Our audience on twitter varies hugely, as does it between bloggers and the rest of our readers. By my calculations beer bloggers make up the smallest group of readers we have on the site and there's plenty of evidence anecdotal and quantitative to show these trends (I won't bore you with it right now as it's my day job and I have more than enough of that there thank you very much). That stath pleases me because we set out to write to all sorts of folk (and we still do, even if some posts are written with beer bloggers in mind).

Cooking Lager said...

@Pete, as you're a famous blogger & beer writer can I ask whether with the fame comes lots of money and hot chicks?

Looking at Tandy's diagram I see 2 routes to the end goal of potential fame but wonder whether it's all it's cracked up to be.

Mark, Real-Ale-Reviews.com said...

The invisible third fork is the inevitable plateau of little influence with eventual demise into self-referential writing in order to maintain the status quo, I'm guessing.

Or simply keep doing it for the fun of it?

Tandleman said...

@petebrown: No criticism of you Pete. You are unafraid to say what you think and you write well. So more power to your elbow. Couldn't fail to include Dredgie, if nothing else for the most blatant ambition shown since Stalin said to Trotsky "I'm not sure I agree with you there." I only examined professionals to point out a degree of difference between then and now, I welcome all beer blogging if it interests me. There I guess we agree.

Montague said...

There's nothing redeeming about being a beer geek. Keep milking it!

RedNev said...

This posting is interesting, as are most of the comments, but what struck me was how inward looking it all is. If Pete Brown has turned beer bloggers into a bunch of navel gazers, that's not progress.

Mark, Real-Ale-Reviews.com said...

Weblogs are introspective by name and nature, but there's an irony that 'the challenge' has got us all looking even further inwards and writing about the same thing.

Mark said...

Great post. I fear this comment could become an essay though...

Flattered to be included as a 'pro', maybe give me a year and we'll see... I do it because I want to write. Beer just happens to be the topic which interested me the most, as I've mentioned a few times before. I've worked hard to learn about beer and to write about it and now I'm trying to earn a little bit of money from it, but it is just that - a little bit. I still do it for the love of good beer and the writing. But the one thing that keeps me going is the comments. If no one commented then I would probably have stopped writing a long time ago - it's what makes a blog. Commenting is very important - the distinction between journalism and blogging is that blogging asks questions to the reader and allows them a space to answer or share opinion - it creates conversation.

I have noticed fewer comments and I have been commenting less frequently recently (I've had four back-to-back commissions to write on top of the day job), but I make a real effort to comment when I can. One problem is the volume of blogs now - I try and read them all and it becomes a time thing for some.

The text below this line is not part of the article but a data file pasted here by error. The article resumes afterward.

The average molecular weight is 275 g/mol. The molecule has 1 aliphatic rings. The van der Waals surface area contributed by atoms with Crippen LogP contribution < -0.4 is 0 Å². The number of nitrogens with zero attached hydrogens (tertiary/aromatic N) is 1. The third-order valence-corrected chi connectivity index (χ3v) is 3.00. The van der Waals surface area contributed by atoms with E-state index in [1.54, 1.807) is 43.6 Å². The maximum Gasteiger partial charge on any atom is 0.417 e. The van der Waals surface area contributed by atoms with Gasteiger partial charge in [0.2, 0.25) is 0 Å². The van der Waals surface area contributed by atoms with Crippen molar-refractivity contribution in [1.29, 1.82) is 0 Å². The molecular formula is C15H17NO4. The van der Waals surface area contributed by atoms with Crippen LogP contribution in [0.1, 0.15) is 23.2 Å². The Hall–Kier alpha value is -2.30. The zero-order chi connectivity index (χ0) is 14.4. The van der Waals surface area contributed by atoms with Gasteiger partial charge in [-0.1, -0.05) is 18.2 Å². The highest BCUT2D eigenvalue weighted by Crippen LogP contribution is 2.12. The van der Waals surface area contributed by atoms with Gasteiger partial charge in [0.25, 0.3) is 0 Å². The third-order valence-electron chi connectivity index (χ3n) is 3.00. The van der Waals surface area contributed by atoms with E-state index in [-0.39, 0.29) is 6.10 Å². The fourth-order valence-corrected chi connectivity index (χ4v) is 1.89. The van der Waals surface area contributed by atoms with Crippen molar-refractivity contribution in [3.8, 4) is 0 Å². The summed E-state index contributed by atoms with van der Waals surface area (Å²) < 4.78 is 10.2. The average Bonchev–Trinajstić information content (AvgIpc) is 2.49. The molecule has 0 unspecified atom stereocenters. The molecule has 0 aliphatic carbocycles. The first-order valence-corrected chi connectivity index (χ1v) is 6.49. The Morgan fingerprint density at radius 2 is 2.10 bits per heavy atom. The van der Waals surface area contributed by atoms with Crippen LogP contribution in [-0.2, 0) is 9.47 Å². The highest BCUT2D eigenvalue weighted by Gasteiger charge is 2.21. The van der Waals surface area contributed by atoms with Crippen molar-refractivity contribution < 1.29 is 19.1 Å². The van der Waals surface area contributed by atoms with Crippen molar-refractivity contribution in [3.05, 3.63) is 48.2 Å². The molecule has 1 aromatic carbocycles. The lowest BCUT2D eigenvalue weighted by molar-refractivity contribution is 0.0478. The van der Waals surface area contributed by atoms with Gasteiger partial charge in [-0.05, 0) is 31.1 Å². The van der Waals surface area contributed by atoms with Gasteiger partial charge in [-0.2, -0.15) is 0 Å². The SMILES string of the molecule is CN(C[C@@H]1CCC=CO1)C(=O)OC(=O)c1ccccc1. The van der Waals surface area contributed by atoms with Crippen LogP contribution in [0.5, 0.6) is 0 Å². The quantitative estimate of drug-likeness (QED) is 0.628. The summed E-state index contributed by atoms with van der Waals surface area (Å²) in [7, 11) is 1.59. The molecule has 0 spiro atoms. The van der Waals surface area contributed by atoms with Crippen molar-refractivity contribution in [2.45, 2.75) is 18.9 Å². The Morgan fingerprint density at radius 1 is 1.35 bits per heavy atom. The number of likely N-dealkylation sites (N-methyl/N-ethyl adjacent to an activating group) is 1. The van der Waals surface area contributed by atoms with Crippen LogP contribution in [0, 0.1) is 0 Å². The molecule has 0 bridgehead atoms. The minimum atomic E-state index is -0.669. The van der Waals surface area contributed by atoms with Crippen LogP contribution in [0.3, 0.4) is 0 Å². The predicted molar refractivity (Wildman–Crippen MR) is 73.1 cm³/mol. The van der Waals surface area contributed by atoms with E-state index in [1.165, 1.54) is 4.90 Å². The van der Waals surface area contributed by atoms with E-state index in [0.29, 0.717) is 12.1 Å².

I think Mark makes a valid point: some of these more left-field posts don't necessarily lead to more comments because they are a bit different. He's written some fantastic posts recently but the comments haven't stacked up. Reluctant Scooper is another - his writing is brilliant, but he doesn't have hundreds of comments to each post (then these posts don't really ask questions, they are just great pieces of writing).

As for twitter... it's a different medium and I think it has been both a help and a hindrance. I've gained readers because of it, but I've been lazy on comments also because of it. At the same time it allows for separate conversations to happen. I think we've gained more than we've lost because of it.

I do think that everyone has their own little niche within the beer blogs and they come together as a great community. It is insular, but it's a difficult habit to break - we can only hope to write things which others enjoy reading and want to comment on. At the same time, I have 90-odd followers but get many more unique hits a day and these aren't bloggers, so who are they? I often wonder how we can draw in non-commentors? I thought about posting something last week asking for just those who have never commented to say hello, but I didn't write it. Maybe i'll try this week...

It should be fun and sometimes controversial, but we still need to consider the wider audience - I don't think negativity is good, unless it's constructive. But then I'm a dewy eyed cheery beery sort and you're a disgruntled old soak :)

As Pete says, if you want to keep readers there then you need to constantly improve, be interesting and sometimes challenge, but it's also important to keep regular readers interested. Striking a balance is difficult.

Now, when will we still blogging about blogging and just get on with bloody blogging?! Drink some beer, write about it, it's easy! Blogging about blogging is completely introspective and only seems aimed at the others, not beyond, unless there are readers who silently read all the blogs but never comment.

Paul Garrard said...